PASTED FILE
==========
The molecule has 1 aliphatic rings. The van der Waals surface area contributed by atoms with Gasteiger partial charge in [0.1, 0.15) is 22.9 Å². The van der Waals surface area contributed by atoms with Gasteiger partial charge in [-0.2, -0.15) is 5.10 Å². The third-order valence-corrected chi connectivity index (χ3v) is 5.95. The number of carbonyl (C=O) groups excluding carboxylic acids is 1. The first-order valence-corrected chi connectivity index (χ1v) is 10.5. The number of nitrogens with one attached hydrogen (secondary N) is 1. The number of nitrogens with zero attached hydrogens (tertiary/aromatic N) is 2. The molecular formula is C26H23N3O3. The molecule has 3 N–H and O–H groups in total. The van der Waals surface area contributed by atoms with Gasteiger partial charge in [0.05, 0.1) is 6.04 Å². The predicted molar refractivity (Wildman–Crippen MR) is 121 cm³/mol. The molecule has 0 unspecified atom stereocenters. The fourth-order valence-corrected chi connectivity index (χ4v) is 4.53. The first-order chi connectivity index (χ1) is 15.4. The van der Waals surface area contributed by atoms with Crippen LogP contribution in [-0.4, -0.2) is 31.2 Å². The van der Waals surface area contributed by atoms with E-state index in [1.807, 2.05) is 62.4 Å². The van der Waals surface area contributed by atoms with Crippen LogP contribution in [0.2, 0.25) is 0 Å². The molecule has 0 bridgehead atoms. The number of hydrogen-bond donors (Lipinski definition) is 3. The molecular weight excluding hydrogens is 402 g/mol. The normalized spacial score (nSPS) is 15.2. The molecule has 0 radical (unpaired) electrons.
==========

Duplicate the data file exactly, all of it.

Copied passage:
The molecule has 1 aliphatic rings. The van der Waals surface area contributed by atoms with Gasteiger partial charge in [0.1, 0.15) is 22.9 Å². The van der Waals surface area contributed by atoms with Gasteiger partial charge in [-0.2, -0.15) is 5.10 Å². The third-order valence-corrected chi connectivity index (χ3v) is 5.95. The number of carbonyl (C=O) groups excluding carboxylic acids is 1. The first-order valence-corrected chi connectivity index (χ1v) is 10.5. The number of nitrogens with one attached hydrogen (secondary N) is 1. The number of nitrogens with zero attached hydrogens (tertiary/aromatic N) is 2. The molecular formula is C26H23N3O3. The molecule has 3 N–H and O–H groups in total. The van der Waals surface area contributed by atoms with Gasteiger partial charge in [0.05, 0.1) is 6.04 Å². The predicted molar refractivity (Wildman–Crippen MR) is 121 cm³/mol. The molecule has 0 unspecified atom stereocenters. The fourth-order valence-corrected chi connectivity index (χ4v) is 4.53. The first-order chi connectivity index (χ1) is 15.4. The van der Waals surface area contributed by atoms with Crippen LogP contribution in [-0.4, -0.2) is 31.2 Å². The van der Waals surface area contributed by atoms with E-state index in [1.807, 2.05) is 62.4 Å². The van der Waals surface area contributed by atoms with Crippen LogP contribution in [0.2, 0.25) is 0 Å². The molecule has 0 bridgehead atoms. The number of hydrogen-bond donors (Lipinski definition) is 3. The molecular weight excluding hydrogens is 402 g/mol. The normalized spacial score (nSPS) is 15.2. The molecule has 0 radical (unpaired) electrons.